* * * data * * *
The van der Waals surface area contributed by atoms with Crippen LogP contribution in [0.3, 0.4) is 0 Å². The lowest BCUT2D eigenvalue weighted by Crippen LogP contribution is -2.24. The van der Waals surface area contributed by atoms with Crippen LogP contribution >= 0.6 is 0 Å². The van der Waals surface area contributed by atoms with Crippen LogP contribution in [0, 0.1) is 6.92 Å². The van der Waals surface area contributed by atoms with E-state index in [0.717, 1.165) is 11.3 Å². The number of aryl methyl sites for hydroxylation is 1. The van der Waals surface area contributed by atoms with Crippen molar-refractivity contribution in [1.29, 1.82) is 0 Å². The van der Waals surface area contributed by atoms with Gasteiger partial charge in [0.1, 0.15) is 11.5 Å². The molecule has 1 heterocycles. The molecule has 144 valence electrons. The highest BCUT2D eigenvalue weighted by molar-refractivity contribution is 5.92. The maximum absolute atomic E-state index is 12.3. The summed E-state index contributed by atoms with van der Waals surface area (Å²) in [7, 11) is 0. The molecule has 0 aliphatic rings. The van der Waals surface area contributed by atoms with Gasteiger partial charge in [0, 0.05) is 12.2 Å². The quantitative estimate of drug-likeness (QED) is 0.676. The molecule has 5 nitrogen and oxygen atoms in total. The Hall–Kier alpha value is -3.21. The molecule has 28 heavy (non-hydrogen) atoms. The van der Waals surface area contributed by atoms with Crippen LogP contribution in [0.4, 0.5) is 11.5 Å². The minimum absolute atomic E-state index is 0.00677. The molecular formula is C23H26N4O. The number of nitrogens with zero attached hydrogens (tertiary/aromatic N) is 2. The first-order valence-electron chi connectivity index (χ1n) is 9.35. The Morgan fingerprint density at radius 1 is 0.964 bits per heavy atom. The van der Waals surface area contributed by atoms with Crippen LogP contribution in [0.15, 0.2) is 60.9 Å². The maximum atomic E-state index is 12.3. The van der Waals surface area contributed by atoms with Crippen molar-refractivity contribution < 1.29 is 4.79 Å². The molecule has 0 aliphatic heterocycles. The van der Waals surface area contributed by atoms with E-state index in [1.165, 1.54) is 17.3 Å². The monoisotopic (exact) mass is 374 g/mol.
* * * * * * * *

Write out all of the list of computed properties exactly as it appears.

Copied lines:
The van der Waals surface area contributed by atoms with Crippen LogP contribution in [0.3, 0.4) is 0 Å². The lowest BCUT2D eigenvalue weighted by Crippen LogP contribution is -2.24. The van der Waals surface area contributed by atoms with Crippen LogP contribution >= 0.6 is 0 Å². The van der Waals surface area contributed by atoms with Crippen LogP contribution in [0, 0.1) is 6.92 Å². The van der Waals surface area contributed by atoms with E-state index in [0.717, 1.165) is 11.3 Å². The number of aryl methyl sites for hydroxylation is 1. The van der Waals surface area contributed by atoms with Crippen molar-refractivity contribution in [1.29, 1.82) is 0 Å². The van der Waals surface area contributed by atoms with Gasteiger partial charge in [0.1, 0.15) is 11.5 Å². The molecule has 1 heterocycles. The molecule has 144 valence electrons. The highest BCUT2D eigenvalue weighted by molar-refractivity contribution is 5.92. The maximum absolute atomic E-state index is 12.3. The summed E-state index contributed by atoms with van der Waals surface area (Å²) in [7, 11) is 0. The molecule has 0 aliphatic rings. The van der Waals surface area contributed by atoms with Gasteiger partial charge in [0, 0.05) is 12.2 Å². The quantitative estimate of drug-likeness (QED) is 0.676. The molecule has 5 nitrogen and oxygen atoms in total. The Hall–Kier alpha value is -3.21. The molecule has 28 heavy (non-hydrogen) atoms. The van der Waals surface area contributed by atoms with Crippen LogP contribution in [0.4, 0.5) is 11.5 Å². The minimum absolute atomic E-state index is 0.00677. The molecular formula is C23H26N4O. The number of nitrogens with zero attached hydrogens (tertiary/aromatic N) is 2. The first-order valence-electron chi connectivity index (χ1n) is 9.35. The Morgan fingerprint density at radius 1 is 0.964 bits per heavy atom. The van der Waals surface area contributed by atoms with Crippen LogP contribution in [0.15, 0.2) is 60.9 Å². The maximum atomic E-state index is 12.3. The van der Waals surface area contributed by atoms with Crippen molar-refractivity contribution < 1.29 is 4.79 Å². The molecule has 0 aliphatic heterocycles. The van der Waals surface area contributed by atoms with E-state index in [1.165, 1.54) is 17.3 Å². The monoisotopic (exact) mass is 374 g/mol.